Prevent these lethal diseases with VACCINE

Protected Together: Vaccines Work!

Immunization saves millions of lives every year and is widely recognized as one of the world’s most successful and cost-effective health interventions.

Yet, there are still nearly 20 million unvaccinated and under-vaccinated children in the world today, a major reason, besides unavailability, being the reluctance shown by many parents in getting their children vaccinated, which is contributing to resurgence of preventable diseases in various parts of the world.

In early April a worker in Pakistan was shot outside a family home as he attempted to talk the family into vaccinating their child against polio. And late last year, two aid workers were gunned down as they were on a vaccine drive.

The number of people who refuse to vaccinate their children is growing thanks to an anti-vaccine grassroots movement that shares information on social media platforms. Those who decline to have their children vaccinated are part of the reason for a resurgence of preventable diseases in various parts of the world.

According to Govt of Pakistan’s Expanded Program on immunization, following are some potentially lethal diseases for which vaccines are widely available and used. What a time to be alive!

Childhood Tuberculosis (TB)

TB is usually spread through breathing and that is how it enters the lungs. If left untreated, it can harm the lungs and brain.

Polio

Polio is a highly infectious viral disease that mainly affects young children. The virus is transmitted through contaminated water and food, and from person to person by infected saliva or faeces. The virus attacks the nervous system which can cause paralysis, mostly in the lower limbs and it is often permanent.

Diarrhoea

Rotavirus infection is common in young children and adults. Rotavirus is the number one cause of diarrhea and kills around 53,300 children in Pakistan each year.

Its symptoms appear after two days and last for a week. If left untreated, it can also result in death, especially in young infants.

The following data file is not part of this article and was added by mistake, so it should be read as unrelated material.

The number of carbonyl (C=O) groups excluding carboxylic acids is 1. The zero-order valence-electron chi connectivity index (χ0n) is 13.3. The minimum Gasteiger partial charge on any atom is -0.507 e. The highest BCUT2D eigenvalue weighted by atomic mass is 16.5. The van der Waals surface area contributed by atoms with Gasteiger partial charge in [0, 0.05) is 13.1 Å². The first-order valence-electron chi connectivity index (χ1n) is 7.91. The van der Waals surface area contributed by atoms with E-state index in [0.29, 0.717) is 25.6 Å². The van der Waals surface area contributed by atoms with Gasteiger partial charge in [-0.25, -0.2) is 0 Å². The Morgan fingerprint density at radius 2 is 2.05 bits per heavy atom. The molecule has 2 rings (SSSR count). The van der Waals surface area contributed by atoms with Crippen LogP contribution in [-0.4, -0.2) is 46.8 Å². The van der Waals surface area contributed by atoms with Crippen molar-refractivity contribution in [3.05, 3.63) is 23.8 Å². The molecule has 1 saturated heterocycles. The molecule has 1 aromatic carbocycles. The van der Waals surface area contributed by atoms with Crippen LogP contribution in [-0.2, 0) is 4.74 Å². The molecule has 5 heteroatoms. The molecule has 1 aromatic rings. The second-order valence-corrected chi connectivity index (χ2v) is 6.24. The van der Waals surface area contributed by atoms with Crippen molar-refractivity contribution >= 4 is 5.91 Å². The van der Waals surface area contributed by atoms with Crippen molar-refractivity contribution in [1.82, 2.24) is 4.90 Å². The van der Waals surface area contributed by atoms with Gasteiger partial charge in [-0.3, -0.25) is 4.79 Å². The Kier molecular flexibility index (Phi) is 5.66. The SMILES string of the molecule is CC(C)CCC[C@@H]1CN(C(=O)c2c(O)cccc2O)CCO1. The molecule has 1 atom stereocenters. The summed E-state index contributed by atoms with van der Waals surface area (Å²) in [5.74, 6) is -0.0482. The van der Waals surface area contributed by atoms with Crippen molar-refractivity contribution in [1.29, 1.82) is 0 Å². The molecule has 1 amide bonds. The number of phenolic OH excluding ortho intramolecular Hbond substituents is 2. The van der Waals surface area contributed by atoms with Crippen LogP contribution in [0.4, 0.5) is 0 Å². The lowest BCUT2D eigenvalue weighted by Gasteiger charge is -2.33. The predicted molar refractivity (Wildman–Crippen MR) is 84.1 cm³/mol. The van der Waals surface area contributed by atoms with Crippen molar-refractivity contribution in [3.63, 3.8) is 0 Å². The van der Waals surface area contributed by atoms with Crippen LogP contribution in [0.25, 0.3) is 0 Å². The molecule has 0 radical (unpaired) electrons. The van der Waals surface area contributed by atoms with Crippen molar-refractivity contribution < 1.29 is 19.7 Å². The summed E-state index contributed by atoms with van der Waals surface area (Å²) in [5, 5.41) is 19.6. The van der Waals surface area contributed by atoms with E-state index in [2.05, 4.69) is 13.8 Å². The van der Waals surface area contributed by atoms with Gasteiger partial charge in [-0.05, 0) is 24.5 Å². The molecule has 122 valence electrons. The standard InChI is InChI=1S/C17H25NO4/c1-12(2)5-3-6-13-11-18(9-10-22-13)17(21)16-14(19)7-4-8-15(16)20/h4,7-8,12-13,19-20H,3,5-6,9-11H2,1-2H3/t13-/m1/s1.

Pneumonia

Pneumonia is a lungs infection that spreads through breathing. It causes inflammation which results in stiffness of lungs and makes it difficult to breathe. If left untreated, it can also result in death, especially in young infants.

Pertussis (Whooping Cough)

Pertussis is an infectious disease that causes violent coughing spells with a whooping noise which makes it difficult to breathe. Pertussis is spread from one child to another through the nose or mouth by coughing, sneezing or touching infected surfaces. If left untreated it can harm the child’s internal organs.

Tetanus

Tetanus is caused by bacteria found in the soil and it enters the body through open wounds like cuts, burns and non-sterile surgery. If left untreated, it can result in death through paralysis of the throat and respiratory muscles.

Hepatitis-B

Hepatitis B is a contagious liver disease that results from the Hepatitis B virus. It is spread through exchange of blood or other body fluids of an infected person and also transmitted from an infected mother to a child at birth. If left untreated, it can result in liver failure.

Meningitis

Meningitis is an inflammation of the inside layers of the brain. It can be bacterial, viral or fungal. Meningitis can be triggered by an autoimmune disease when the body attacks itself e.g. lupus. An adverse reaction to medicines may cause meningitis. The virus can be transmitted through the nose, skull fractures or spinal fluid. If left untreated, it can result in death.

Diphtheria

Diphtheria is a contagious bacterial infection that spreads from one person to another and attacks the respiratory system (nose, throat and tonsils). If left untreated, it can damage internal organs that may result in death.

Measles

Measles is a highly infectious disease that can easily be spread from person to person by sneezing, coughing or physical contact. Measles is a highly infectious disease that can easily be spread from person to person by sneezing, coughing or physical contact.

How many of these diseases are you vaccinated against?

Hira Khan :

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